How Tech Is Changing The CEO’s Job Description

CEOs and Technology

For CEOs, digital transformation has changed the game. CEOs today need new approaches to leadership, planning and vision. Otherwise, they risk leaving themselves and their companies falling behind in the wake of rapidly changing technologies.

The last decade has seen a remarkable rise in digitally disruptive technologies that have forever changed business models, business processes and the nature of work.

Consider the impact the Internet of Things, Big Data, analytics, automation, artificial intelligence and cloud computing have had on the way businesses operate. One only needs to look at what impact companies like Airbnb and Uber have had on the lodging and transportation verticals to realize that a new leadership approach is an absolute mandate for CEOs today.

How Is the Modern CEO Role Changing?

“Technology isn’t changing only corporations—it’s also changing the job of the CEO, bringing with it the challenge of keeping up with technological development,” notes a recent McKinsey & Co. article.

There are plenty of resources out there to help CEOs stay in touch with and understand emerging technologies, according to one anonymous business leader in the McKinsey piece. “What’s much harder for a leader is deciding what’s relevant and what’s not,” he said.

That means today’s CEOs need to be clear about priorities and be able to make fast decisions about to pursue.

What Leadership Structure Does a Tech-Savvy CEO Need?

The c-suite looks very different today than it did a decade ago. New titles reflect the importance of technologies in the modern enterprise: Chief automation officer, chief data officer, chief digital officer and chief information security officer are just a few of the roles that companies realize are critical for success.

Board members and senior executives alike need to be adept at and capable of adapting to the technical revolution, providing leadership and guidance to the CEO. These leaders may have experience and demonstrated success, but today they need to be agile. And the CEO needs to be aware of what they need and make changes accordingly.

How Can CEOs Plan for Digital Transformation?

“I very rarely get pulled into the today,” Amazon founder Jeff Bezos told Forbes in a 2018 interview. “I get to work two or three years into the future, and most of my leadership team has the same setup.”

That’s the right approach for CEOs wanting to lead digital transformation.

With so much disruption, Greg Crandall of Query Consulting Group suggests CEOs need planning processes that focus on customers and employees first. Customer expectations are evolving; they expect easy access to brands and that those brands know who they are, how they have interacted and can deliver immediate answers.

“Today’s organizations must compete within themselves to meet the needs of current and targeted customers. … This means internal teams, departments and other groups must compete … and cooperate with each other to transform the customers’ experiences by empowering employees to think and act in ways that, ultimately, transform the organization itself,” Crandall writes. “And to do this, those teams need leadership from the top that promotes thinking critically, communicating transparently, and acting with agility.”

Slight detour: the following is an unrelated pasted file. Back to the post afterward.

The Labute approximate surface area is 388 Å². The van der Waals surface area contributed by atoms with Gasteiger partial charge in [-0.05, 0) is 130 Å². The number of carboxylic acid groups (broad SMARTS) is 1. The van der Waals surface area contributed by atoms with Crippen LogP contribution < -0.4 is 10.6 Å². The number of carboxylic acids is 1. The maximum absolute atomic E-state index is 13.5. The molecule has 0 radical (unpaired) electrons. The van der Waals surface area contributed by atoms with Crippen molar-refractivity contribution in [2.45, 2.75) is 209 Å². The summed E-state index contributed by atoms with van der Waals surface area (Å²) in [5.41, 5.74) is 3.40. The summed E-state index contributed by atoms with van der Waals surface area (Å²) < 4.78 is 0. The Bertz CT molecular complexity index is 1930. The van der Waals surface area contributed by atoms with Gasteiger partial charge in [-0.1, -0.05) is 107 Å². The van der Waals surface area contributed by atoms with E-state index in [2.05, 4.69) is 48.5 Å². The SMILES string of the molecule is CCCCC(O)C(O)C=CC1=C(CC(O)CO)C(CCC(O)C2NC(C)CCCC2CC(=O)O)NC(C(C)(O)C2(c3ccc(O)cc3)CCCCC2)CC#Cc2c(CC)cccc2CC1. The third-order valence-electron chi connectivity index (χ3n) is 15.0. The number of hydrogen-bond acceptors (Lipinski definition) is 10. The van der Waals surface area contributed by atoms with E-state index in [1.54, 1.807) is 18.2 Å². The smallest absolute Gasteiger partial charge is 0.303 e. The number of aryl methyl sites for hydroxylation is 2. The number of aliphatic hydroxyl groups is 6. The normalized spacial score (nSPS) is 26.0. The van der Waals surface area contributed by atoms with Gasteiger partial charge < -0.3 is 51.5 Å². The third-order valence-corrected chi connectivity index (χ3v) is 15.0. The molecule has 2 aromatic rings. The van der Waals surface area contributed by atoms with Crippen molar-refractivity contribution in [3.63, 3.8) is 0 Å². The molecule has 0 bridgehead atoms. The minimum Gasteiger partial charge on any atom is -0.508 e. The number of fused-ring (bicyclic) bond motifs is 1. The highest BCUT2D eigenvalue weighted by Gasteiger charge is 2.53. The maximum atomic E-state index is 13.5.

The focus on the customer is paramount to Tim Cook, Apple’s CEO. In a January 2019 interview, he said, “What I focus on is the customer. The customers speak every quarter. They speak every year. They speak every day. And the most important thing for us is that they’re satisfied.”

The cycles are changing too. Gone are the days when 3- to 5-year planning cycles suffice. Today’s CEO needs to lead a process of continuous planning and assessment.

How Do Today’s CEOs Have To Communicate?

Transparency and humility are the order of the day for the modern CEO. Customers, partners, employees and stakeholders expect open and clear messaging. They cannot think of digital strategy as somehow separate from other strategic planning.

Instead, CEOs need a holistic approach that embraces and incorporates technology, listens carefully to customers, and applies that learning and perspective into changes to business models, business processes, markets, structure and culture. The CEO needs to project that the organization is one that is adaptive, learning and nimble.

How Big a Role Should the CEO Play in Digital Transformation?

Traditionally, Research and Development and IT divisions have been responsible for product development and innovation. That’s changing, notes Thomas Siebel, chairman and CEO of C3 IoT.

“With the 21st-century digital transformation, the adoption cycle has inverted. What I’m seeing now is that, almost invariably, global corporate transformations are initiated and propelled by the CEO,” Siebel writes. “Visionary CEOs, individually, are the engines of massive change that is unprecedented in the history of information technology—possibly unprecedented in the history of commerce.”

As technology transforms companies, industries and how we live, work and play, it’s only natural that the CEO’s role also needs to change. CEOs who recognize and embrace the digital revolution are most likely to see their organizations thrive and grow.

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